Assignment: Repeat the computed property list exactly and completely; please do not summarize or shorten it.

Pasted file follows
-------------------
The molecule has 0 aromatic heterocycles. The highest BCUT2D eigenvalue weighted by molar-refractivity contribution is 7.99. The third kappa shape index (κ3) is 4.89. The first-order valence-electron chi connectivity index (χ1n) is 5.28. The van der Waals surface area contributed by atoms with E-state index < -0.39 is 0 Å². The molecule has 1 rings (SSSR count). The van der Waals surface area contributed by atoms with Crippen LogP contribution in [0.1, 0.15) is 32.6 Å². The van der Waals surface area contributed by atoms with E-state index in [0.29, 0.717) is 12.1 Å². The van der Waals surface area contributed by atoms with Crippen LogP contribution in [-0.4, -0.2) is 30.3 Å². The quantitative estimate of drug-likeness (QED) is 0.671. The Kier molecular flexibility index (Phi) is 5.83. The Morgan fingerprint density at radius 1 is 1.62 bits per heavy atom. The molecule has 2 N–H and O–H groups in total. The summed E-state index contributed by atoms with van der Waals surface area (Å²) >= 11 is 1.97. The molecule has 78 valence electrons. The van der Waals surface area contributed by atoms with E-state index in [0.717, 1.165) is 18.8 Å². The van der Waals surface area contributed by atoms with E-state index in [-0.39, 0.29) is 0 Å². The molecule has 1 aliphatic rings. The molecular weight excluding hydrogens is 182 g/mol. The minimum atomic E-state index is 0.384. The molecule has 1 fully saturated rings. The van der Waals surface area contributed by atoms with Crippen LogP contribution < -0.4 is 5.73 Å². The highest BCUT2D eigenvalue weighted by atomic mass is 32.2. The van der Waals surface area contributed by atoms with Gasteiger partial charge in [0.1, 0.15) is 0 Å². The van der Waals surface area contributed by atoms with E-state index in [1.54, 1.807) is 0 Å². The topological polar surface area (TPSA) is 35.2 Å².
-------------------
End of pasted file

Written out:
The molecule has 0 aromatic heterocycles. The highest BCUT2D eigenvalue weighted by molar-refractivity contribution is 7.99. The third kappa shape index (κ3) is 4.89. The first-order valence-electron chi connectivity index (χ1n) is 5.28. The van der Waals surface area contributed by atoms with E-state index < -0.39 is 0 Å². The molecule has 1 rings (SSSR count). The van der Waals surface area contributed by atoms with Crippen LogP contribution in [0.1, 0.15) is 32.6 Å². The van der Waals surface area contributed by atoms with E-state index in [0.29, 0.717) is 12.1 Å². The van der Waals surface area contributed by atoms with Crippen LogP contribution in [-0.4, -0.2) is 30.3 Å². The quantitative estimate of drug-likeness (QED) is 0.671. The Kier molecular flexibility index (Phi) is 5.83. The Morgan fingerprint density at radius 1 is 1.62 bits per heavy atom. The molecule has 2 N–H and O–H groups in total. The summed E-state index contributed by atoms with van der Waals surface area (Å²) >= 11 is 1.97. The molecule has 78 valence electrons. The van der Waals surface area contributed by atoms with E-state index in [0.717, 1.165) is 18.8 Å². The van der Waals surface area contributed by atoms with E-state index in [-0.39, 0.29) is 0 Å². The molecule has 1 aliphatic rings. The molecular weight excluding hydrogens is 182 g/mol. The minimum atomic E-state index is 0.384. The molecule has 1 fully saturated rings. The van der Waals surface area contributed by atoms with Crippen LogP contribution < -0.4 is 5.73 Å². The highest BCUT2D eigenvalue weighted by atomic mass is 32.2. The van der Waals surface area contributed by atoms with Gasteiger partial charge in [0.1, 0.15) is 0 Å². The van der Waals surface area contributed by atoms with E-state index in [1.54, 1.807) is 0 Å². The topological polar surface area (TPSA) is 35.2 Å².